As revealed in Part 1 of this post, I fully ignored the romantic statute of the one year rule. I jumped into the dating ring a few months after I quit drinking, punching down and dirty. Fortunately, I muddled my way through dismissal and defeat by burying my head in exasperated poems, managing to distract myself enough to avoid drinking on my first lap sober around the sun.
Year two passed with somewhat calmer waters and one big unrequited crush that was vigorously tamed into a meaningful, platonic friendship (and poems, of course). That left me with empty arms but a lesson in restraint, sense, and sensibility that I sorely needed. I steadied myself with writing, reading, learning, and continuing to grow.
But after two years of sobriety and being stuck at home for the first eight months of the pandemic, I got bored and lonely. So I brushed off my dating apps and went on a couple of outdoor dates to see what the fresh air had to offer.
This time, unlike my first-year fortune, I met the person who would become my long-term partner on just my second date. Maybe I had a clearer picture of who I was looking for. Maybe I was unbelievably lucky. Maybe I was desperate. Having been single for quite a long time, I was chomping at the bit for things to work out.
But I also had a lot more self-assurance, calm, and clarity in my sobriety this time. That must have come across in my demeanor. Because – and only because – of those hard-earned qualities, eagerness worked out in my favor this time.
The big move
After a few dates, I learned that this guy worked in the Chilean foreign service and would be moving back to Chile in about a year. At first, I had no interest in coming along. I’d spent the past two-plus years settling quite nicely into my D.C. apartment, my job and routines. I had tight bonds with friends, family, and writing groups in the area. For some reason, the notion of leaving my apartment was the toughest hurdle at the time. I guess we’d gotten too close during the pandemic.
The idea of uprooting “home” was unnerving, to say the least. But I really liked this guy. And like I’ve mentioned, I was desperate. So the at-that-point-seemingly-distant possibility of moving didn’t seem like grounds to end things. I had time to think about it.
With time, I didn’t have to think about it at all – love made the decision for me. Six months after our first date, we were starting to plan. But I spent the greater part of 2021 worrying about the logistics of moving, along with how much I would miss my family, my friends, and my apartment… and whether I’d be able to keep my job.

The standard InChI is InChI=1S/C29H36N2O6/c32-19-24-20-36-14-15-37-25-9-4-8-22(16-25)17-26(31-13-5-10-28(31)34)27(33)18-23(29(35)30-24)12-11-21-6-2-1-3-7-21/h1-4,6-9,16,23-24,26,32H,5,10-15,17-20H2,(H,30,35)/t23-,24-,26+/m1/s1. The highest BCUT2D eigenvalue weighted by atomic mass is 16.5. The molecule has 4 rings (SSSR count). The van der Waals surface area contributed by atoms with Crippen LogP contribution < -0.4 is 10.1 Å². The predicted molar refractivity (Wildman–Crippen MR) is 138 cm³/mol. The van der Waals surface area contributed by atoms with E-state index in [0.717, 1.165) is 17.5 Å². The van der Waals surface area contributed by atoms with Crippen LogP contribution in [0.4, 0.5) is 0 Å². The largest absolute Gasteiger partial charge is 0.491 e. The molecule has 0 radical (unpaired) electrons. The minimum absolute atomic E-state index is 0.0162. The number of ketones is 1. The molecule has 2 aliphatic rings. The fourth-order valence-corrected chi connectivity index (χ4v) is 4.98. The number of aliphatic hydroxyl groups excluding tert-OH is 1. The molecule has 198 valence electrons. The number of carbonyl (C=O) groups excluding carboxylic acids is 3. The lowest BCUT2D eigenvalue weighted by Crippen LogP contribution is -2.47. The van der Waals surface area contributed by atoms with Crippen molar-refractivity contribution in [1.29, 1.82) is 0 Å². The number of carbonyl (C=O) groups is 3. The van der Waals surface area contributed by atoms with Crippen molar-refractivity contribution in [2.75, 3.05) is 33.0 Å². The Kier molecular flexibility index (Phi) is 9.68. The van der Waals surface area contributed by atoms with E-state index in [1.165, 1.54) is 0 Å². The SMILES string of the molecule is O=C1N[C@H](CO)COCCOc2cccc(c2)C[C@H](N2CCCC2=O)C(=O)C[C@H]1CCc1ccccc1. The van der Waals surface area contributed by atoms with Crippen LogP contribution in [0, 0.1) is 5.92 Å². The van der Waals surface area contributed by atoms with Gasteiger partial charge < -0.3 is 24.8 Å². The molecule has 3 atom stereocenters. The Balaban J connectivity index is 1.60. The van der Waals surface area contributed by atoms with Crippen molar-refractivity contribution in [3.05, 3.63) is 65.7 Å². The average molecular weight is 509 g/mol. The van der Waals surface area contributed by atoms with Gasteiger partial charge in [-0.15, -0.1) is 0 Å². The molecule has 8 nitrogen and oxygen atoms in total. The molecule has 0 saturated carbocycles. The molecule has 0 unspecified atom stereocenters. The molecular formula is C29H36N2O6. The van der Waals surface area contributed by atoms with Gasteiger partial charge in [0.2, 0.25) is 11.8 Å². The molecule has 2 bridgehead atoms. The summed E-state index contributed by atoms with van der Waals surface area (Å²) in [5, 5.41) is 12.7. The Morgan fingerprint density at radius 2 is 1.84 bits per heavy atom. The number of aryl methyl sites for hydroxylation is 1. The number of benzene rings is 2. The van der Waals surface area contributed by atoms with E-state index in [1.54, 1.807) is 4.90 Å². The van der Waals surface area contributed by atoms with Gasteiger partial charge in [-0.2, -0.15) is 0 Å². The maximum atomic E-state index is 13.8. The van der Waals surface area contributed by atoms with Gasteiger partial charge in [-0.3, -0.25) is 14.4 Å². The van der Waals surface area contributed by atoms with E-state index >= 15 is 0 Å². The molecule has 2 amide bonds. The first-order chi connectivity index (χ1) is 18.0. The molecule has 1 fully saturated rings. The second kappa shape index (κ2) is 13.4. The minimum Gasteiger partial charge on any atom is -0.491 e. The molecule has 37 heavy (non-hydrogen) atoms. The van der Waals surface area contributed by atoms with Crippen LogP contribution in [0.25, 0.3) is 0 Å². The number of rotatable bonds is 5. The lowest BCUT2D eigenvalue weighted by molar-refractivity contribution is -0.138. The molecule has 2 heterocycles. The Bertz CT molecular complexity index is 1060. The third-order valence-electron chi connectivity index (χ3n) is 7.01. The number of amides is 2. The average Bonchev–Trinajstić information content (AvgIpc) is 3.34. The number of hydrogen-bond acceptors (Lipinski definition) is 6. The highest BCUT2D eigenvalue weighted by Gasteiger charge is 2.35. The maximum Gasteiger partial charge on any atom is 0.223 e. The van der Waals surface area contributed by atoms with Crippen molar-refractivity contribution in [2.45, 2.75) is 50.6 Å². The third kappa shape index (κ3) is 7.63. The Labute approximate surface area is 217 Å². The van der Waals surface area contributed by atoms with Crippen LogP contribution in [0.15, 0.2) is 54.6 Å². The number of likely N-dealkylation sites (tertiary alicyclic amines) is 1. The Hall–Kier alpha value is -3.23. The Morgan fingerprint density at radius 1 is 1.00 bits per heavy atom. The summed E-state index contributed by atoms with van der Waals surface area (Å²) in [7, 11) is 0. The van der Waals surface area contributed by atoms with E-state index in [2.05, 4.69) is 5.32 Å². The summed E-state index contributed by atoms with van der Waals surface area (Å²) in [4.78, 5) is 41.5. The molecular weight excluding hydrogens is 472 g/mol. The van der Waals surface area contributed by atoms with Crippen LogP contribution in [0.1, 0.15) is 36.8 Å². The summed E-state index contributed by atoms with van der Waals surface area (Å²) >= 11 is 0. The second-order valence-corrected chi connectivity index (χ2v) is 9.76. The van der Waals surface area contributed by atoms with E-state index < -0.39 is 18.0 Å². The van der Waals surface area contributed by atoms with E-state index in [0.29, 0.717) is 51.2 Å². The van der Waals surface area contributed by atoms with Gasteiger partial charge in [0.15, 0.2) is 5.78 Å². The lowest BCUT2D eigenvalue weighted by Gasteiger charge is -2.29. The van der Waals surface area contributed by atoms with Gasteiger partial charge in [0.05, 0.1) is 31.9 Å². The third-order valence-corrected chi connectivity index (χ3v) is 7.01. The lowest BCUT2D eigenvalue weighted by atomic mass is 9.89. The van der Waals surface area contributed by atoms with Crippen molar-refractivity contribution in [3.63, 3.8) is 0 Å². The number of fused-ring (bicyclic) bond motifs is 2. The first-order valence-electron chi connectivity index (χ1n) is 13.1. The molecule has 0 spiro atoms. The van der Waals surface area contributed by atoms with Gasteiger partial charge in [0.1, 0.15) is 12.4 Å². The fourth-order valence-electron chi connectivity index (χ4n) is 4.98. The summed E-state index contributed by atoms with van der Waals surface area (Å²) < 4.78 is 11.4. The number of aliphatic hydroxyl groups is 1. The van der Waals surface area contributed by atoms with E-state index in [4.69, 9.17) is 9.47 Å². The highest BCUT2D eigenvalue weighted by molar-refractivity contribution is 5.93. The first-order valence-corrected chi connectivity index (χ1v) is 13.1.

All was headed in a certain direction – as love often is – with no escape that sparked my interest. Like a black hole, but with an invisible future that I could only trust would be bright.
I won’t say things have been easy. I knew this would be one of the biggest challenges I’ll face in my life. I have been acclimating to the climate, to our living space, to a culture and its customs. Navigating new roads and a new language. Getting to know my partner’s family – their personalities, their stories, their quirks, and their needs. All with a language barrier that I’m fumbling to knock down, and while 5,000 miles from my own family and my usual comforts. I’m trying to make inroads. Balancing social obligations with introversion, the exertion of learning and self-development with mental health and rest.
But a lot of things have made this move easier – my partner’s support, his family’s warm welcome, and, I must admit, the privilege I wield being embraced as a white, blonde gringa – an American.
Trial has been tempered by excitement. Santiago is full of interesting neighborhoods, excellent food, and fun activities. Nested tight between the Andes and the Pacific, it’s rife with adventure. It’s a poet’s paradise – just listen to Pablo Neruda, and pay a visit to his favorite home on the coast, in Isla Negra. And that’s just at the latitude of Santiago, where nearly half of Chile’s population crowds itself. Last week, my partner and I finally paid a visit to see the more remote natural beauty for which Chile is renowned – a road trip eight hours south to the Araucania region of lakes and volcanoes.
Transitioning hasn’t been as tough as I expected. I like it here.
But I could not have settled in like this during my first year of sobriety. Probably not the second or third, either. I needed that time to heal, get to know myself, and learn that I had the strength and resilience to push through discomfort, tiredness, and the stress of uncertainty. To communicate, and confirm, that I don’t drink – that’s right, not at all – in a country of wine and pisco lovers where that’s pretty unheard of. To fall in love and develop a healthy relationship with someone who knows and accepts me… and finally, to learn to communicate effectively with that person even when I’m overwhelmed by tough emotions or circumstances.
Getting down to business